79°F
Sponsored by

Future Bike Program Could Take Ozark Cyclist for a Spin

SPRINGFIELD, Mo. -- Its called the future of bicycling and Springfield is doing what it can to keep up as the sport and hobby increases. But first, they have to make sure they're ready to hit the pavement running when it comes.
A lot of trips are really effective by walking and a lot of them are just beyond walking distance and are effective by bicycle.
SPRINGFIELD, Mo. -- Its called the future of bicycling and Springfield is doing what it can to keep up as the sport and hobby increases.

But first, they have to make sure they're ready to hit the pavement running when it comes.

KOLR 10’s Brett Martin found out what needs to be done on the city streets.

This program is taking the bicycle world for a spin. It is called Bike Sharing and it helps riders go from one place to another by renting a bike with a credit card. Before the city brings this to our community, they plan to make sure riders are safe on the road.

For Jordan Sembler, his bike is the only way he gets around town. 

"I bike every day, commute all year round and ride for fun when I have time, also."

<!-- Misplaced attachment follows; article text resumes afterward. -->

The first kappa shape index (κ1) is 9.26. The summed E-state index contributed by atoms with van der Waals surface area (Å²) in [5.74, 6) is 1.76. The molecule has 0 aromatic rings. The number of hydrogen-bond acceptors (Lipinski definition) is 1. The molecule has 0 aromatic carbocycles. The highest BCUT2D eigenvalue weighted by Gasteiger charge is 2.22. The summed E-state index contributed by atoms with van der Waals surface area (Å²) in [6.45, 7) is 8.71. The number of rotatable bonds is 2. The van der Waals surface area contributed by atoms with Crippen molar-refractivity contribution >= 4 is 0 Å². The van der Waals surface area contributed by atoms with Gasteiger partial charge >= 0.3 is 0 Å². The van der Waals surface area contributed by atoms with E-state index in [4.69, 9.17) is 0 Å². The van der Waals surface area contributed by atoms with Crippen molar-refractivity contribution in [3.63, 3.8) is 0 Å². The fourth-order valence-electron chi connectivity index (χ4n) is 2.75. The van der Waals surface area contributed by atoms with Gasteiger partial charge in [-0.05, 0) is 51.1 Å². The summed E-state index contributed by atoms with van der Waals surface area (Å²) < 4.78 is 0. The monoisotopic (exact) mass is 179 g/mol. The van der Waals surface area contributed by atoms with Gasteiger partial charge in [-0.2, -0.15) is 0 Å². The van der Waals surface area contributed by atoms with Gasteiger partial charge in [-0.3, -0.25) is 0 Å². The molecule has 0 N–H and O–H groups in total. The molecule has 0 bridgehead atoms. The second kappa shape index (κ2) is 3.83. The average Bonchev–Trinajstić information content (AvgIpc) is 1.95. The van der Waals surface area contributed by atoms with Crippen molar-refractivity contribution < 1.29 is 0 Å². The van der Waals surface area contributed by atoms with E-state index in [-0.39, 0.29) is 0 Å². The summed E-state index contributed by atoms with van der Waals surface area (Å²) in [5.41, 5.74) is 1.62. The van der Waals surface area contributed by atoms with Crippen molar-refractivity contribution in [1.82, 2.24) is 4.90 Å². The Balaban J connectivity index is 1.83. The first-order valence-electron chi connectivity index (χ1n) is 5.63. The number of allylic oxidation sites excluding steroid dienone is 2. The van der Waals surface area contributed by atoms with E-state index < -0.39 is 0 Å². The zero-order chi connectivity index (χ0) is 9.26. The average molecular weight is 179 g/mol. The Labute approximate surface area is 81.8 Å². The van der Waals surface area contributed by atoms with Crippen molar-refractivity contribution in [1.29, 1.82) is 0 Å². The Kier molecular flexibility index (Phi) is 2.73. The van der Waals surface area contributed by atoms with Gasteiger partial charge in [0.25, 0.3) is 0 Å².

He says when it comes transportation two wheels are better than four.

"Its going to be much healthier, much more cost effective for the most part, you know, saving money on gas," says Sembler.

A new program could make it easier for anyone who wants to bike.

"Bicycles would be available at stations scattered around town," says David Hutchison.

David Hutchison is a pedestrian and bicycle engineer with Springfield Public Works and says bike sharing is a step towards a big goal of total mobility.

"Being able to get around any way that you want to get around."

He says 65 miles across the city are considered bike routes and they continue to add more.

"We are also working on the link which is an accessible route on low speed, low volume routes."

The Link connects green way trails to routes in town and with the bike share program those routes would be much busier for riders.

"A lot of trips are really effective by walking and a lot of them are just beyond walking distance and are effective by bicycle."

David says as bicycling becomes more popular especially around the college campuses, the city is doing what they can to make it safe too.

"We want to have the facilities there so that people feel safe and they feel accommodated by our city streets."

For riders like Jordan, that's something he hopes to see all across Springfield.

"I feel like bike lanes need to be on big main streets and on some of the safer side streets, places where its more difficult to bike."

In some cities like Kansas City and New York, the amount charged is based on the distance between the two stations. He says it differs as to where the money goes but most pay for the equipment and there is not a profit.

Hutchison says this is in its very earliest stages but it is the future for cities where the population and the interest is growing.


 

 

 

 
Page: [[$index + 1]]
comments powered by Disqus